If you want to pack on slabs of muscle, melt off body fat, improve your conditioning, or get really strong, you want to do farmer's walks. And they also provide a fast, incredibly efficient and simple way for the coach and lifter alike to find and fix weaknesses.

When you find and fix your weaknesses, you increase your body's resilience. This allows you to safely handle the training frequency, volume, and intensity you need to reach your training goal. Here's how to do it.

Step 1: Finding Your Weakness

Work your way up to a fairly heavy weight, something heavy enough to scare you a bit. (You can use dumbbells, kettlebells, farmer's walk implements, a trap bar, etc.) Set up your phone to film your set and, if possible, use a trusted training partner to give you some feedback.

Now, pick up the weight and go for a 30-second walk. See and feel what happens. Here are some things you might notice:

  • Your hands hurt. That means your hands are soft and weak. (Sorry, don't shoot the messenger.)
  • You felt your grip giving out. That means your grip is weak, of course.
  • You can't keep your chest up. That's because your upper back is weak.
  • Your hips move like a Latin dancer. That means your abs and hips are weak.
  • You're bent at the hips and can't walk tall. That means your hips are weak.
  • Your feet are floppy. That means your legs are weak.
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Step 2: Fix Your Weakness

Normally, when it comes to fixing weak points, we immediately think about accessory exercises. Yes, you can definitely include extra work for your grip, legs, core, hips, or upper back. However, you can also simply use farmer's walks to fix your weakness.

To do this, back down the weight you used for your test weight to find something you can do with perfect form and truly own the movement. As you train the movement, focus on the corresponding cue or strategy based of your weakest link:

Your hands are soft and weak.

The Fix: Start at a weight your hands can handle. Watch for blisters – this means you're overdoing it. Focus on slow steady progression and you'll build yourself a nice pair of organic lifting gloves (i.e. calluses).

Your grip is weak.

The Fix: Dig your hands into the handles. Focus on crushing the handles for the entire set.

Your upper back is weak.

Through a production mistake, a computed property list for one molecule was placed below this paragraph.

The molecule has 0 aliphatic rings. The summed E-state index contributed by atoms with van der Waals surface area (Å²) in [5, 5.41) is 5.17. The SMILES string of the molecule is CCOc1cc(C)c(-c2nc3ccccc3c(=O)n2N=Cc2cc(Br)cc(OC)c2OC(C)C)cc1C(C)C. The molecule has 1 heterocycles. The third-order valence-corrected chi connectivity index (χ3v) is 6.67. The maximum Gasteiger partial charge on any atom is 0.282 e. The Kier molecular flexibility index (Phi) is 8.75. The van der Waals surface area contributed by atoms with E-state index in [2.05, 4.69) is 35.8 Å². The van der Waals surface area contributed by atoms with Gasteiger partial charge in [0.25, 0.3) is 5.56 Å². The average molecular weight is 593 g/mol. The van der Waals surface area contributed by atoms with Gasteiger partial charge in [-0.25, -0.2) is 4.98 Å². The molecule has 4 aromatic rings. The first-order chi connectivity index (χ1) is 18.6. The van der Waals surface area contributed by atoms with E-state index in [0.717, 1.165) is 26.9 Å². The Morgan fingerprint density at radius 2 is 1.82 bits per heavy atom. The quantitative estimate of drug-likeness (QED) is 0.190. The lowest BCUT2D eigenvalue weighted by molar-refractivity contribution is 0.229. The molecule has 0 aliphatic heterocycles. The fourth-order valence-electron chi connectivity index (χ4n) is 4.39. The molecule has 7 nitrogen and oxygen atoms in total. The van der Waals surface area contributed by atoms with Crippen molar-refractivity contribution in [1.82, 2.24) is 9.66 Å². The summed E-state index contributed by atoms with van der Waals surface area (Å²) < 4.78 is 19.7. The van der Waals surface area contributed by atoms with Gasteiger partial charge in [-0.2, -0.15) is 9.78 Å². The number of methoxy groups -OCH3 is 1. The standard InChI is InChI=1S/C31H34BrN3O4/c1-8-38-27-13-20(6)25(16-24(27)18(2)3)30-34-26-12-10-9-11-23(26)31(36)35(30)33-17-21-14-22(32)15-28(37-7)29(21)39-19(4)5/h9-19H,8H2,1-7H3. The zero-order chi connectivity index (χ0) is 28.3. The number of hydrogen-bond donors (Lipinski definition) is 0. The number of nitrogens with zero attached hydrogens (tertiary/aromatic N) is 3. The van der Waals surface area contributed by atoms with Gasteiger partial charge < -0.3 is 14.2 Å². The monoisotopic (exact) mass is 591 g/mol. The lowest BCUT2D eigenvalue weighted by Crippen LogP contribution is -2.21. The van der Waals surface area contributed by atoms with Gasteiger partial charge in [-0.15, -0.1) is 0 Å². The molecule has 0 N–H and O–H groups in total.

The Fix: Get your chest up before you engage the weight. Focus on keeping your chest up for the entire set.

Your abs and hips are weak.

The Fix: Focus on keeping your core tight and staying in control as you walk. In addition, do a 1-arm farmer's walk session about 3 days later each week. For the 1-arm variation, avoid leaning away from the weight and keep the weight a few inches off your hip. This will light up your obliques.

Your legs are weak.

The Fix: Focus on taking slower, controlled strides with a nice heel-to-toe motion.

Programming Notes

Don't be afraid to start on the light side. Remember, you're not in the finals for the frame carry at the Arnold Classic. You want to be able to do the movement perfectly and start a productive cycle of gains.

Train farmer's walks once per week for 3-5 sets of about 20-40 seconds – the shorter range for strength goals and the longer for endurance/conditioning goals.

Make sure your form doesn't start to slip during the set. If this happens before you complete your desired time/distance, put the weights down, rest as needed and then finish the set. Rest 2-3 minutes between sets.

Add 5 pounds per hand per week (or 5-10 pounds per week if using a trap bar).

Film yourself from time to time to make sure your form isn't getting sloppy. If you ever find your form slipping, drop the weight back 10-20 pounds and build back up.

Be patient, stay consistent, and keep adding weight each week. Before long you'll be lifting way more than your initial test weight – with great form and no weak links!

Related:  Try the Overhead Carry

Related:  The Best Exercise for Body Hardness